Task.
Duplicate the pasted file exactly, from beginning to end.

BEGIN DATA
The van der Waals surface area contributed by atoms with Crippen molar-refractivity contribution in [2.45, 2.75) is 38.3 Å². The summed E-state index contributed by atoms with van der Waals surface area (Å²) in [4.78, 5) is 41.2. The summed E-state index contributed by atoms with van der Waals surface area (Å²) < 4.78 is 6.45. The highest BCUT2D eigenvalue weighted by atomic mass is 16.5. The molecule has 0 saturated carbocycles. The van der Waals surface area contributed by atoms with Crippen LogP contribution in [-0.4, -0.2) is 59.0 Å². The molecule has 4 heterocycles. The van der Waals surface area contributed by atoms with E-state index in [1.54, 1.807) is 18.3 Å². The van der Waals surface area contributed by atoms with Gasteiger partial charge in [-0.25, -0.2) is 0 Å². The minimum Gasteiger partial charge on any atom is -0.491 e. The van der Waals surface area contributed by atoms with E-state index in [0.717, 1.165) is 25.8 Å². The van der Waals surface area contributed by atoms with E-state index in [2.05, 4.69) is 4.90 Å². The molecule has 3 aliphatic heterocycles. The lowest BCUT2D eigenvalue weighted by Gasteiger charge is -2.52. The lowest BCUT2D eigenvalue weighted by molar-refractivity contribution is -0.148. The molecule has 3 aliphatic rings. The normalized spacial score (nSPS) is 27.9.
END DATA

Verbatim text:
The van der Waals surface area contributed by atoms with Crippen molar-refractivity contribution in [2.45, 2.75) is 38.3 Å². The summed E-state index contributed by atoms with van der Waals surface area (Å²) in [4.78, 5) is 41.2. The summed E-state index contributed by atoms with van der Waals surface area (Å²) < 4.78 is 6.45. The highest BCUT2D eigenvalue weighted by atomic mass is 16.5. The molecule has 0 saturated carbocycles. The van der Waals surface area contributed by atoms with Crippen LogP contribution in [-0.4, -0.2) is 59.0 Å². The molecule has 4 heterocycles. The van der Waals surface area contributed by atoms with E-state index in [1.54, 1.807) is 18.3 Å². The van der Waals surface area contributed by atoms with Gasteiger partial charge in [-0.25, -0.2) is 0 Å². The minimum Gasteiger partial charge on any atom is -0.491 e. The van der Waals surface area contributed by atoms with E-state index in [0.717, 1.165) is 25.8 Å². The van der Waals surface area contributed by atoms with E-state index in [2.05, 4.69) is 4.90 Å². The molecule has 3 aliphatic heterocycles. The lowest BCUT2D eigenvalue weighted by Gasteiger charge is -2.52. The lowest BCUT2D eigenvalue weighted by molar-refractivity contribution is -0.148. The molecule has 3 aliphatic rings. The normalized spacial score (nSPS) is 27.9.